“Imagine there’s no heaven … No hell below us, above us only sky … no religion too/ You may say I’m a dreamer, but I’m not the only one/ I hope some day you’ll join us, and the world will live as one.”

William Young imagines the same thing in “The Shack.” If there is a God, he is non-judgmental. There is no hell. God just wants people to do their own thing and be happy.

Oprah preaches the same gospel to millions. Man is not a sinner; God is not a judge; all is well with the universe; and I just need to surrender to the flow. Her message is the celebration of self. She grew up in a traditional Baptist church, but she has reinterpreted the Bible and moved beyond its restrictions. She says, “As I study the New Age movement, it all seems to say exactly what the Bible has said for years, but many of us were brought up with a restricted, limited understanding of what the Bible said” (“The Gospel according to Oprah,” Vantage Point, July 1998).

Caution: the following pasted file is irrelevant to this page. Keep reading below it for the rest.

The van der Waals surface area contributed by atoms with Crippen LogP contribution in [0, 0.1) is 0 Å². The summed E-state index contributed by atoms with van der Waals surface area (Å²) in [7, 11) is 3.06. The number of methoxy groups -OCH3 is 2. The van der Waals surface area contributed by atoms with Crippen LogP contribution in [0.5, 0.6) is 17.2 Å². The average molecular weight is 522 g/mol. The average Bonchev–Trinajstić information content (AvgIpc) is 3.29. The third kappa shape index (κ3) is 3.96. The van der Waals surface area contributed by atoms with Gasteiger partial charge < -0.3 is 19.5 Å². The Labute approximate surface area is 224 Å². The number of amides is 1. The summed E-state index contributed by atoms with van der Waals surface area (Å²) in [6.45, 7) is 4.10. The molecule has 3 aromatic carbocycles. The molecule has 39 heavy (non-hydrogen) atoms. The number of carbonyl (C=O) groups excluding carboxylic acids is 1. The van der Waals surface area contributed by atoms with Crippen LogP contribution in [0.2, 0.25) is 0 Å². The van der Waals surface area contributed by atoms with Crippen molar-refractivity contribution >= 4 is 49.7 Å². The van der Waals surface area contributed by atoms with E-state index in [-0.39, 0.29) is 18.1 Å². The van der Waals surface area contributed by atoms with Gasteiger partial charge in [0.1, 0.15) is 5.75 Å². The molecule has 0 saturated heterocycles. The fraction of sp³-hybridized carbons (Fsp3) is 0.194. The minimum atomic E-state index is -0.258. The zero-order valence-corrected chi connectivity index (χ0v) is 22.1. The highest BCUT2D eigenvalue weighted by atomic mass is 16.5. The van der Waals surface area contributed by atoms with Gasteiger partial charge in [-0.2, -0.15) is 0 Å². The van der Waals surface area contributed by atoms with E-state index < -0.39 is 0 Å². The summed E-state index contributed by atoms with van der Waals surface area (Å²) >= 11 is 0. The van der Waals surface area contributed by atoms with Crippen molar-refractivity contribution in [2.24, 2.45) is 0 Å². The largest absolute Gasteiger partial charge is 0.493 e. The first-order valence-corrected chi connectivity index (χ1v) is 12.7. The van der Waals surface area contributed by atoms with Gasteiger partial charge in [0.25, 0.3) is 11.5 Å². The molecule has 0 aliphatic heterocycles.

DENYING THE INFALLIBILITY OF THE BIBLE

Another foundational problem with “The Shack” is its denial of the Bible as the absolute and sole authority. Note the following quote:

“In seminary he [the book’s main figure, Mack] had been taught that God had completely stopped any overt communication with moderns, preferring to have them only listen to and follow sacred Scripture, properly interpreted, of course. God’s voice had been reduced to paper, and even that paper had to be moderated and deciphered by the proper authorities and intellects. … Nobody wanted God in a box, just in a book. Especially an expensive one bound in leather with gilt edges, or was that guilt edges?” (pp. 65, 66).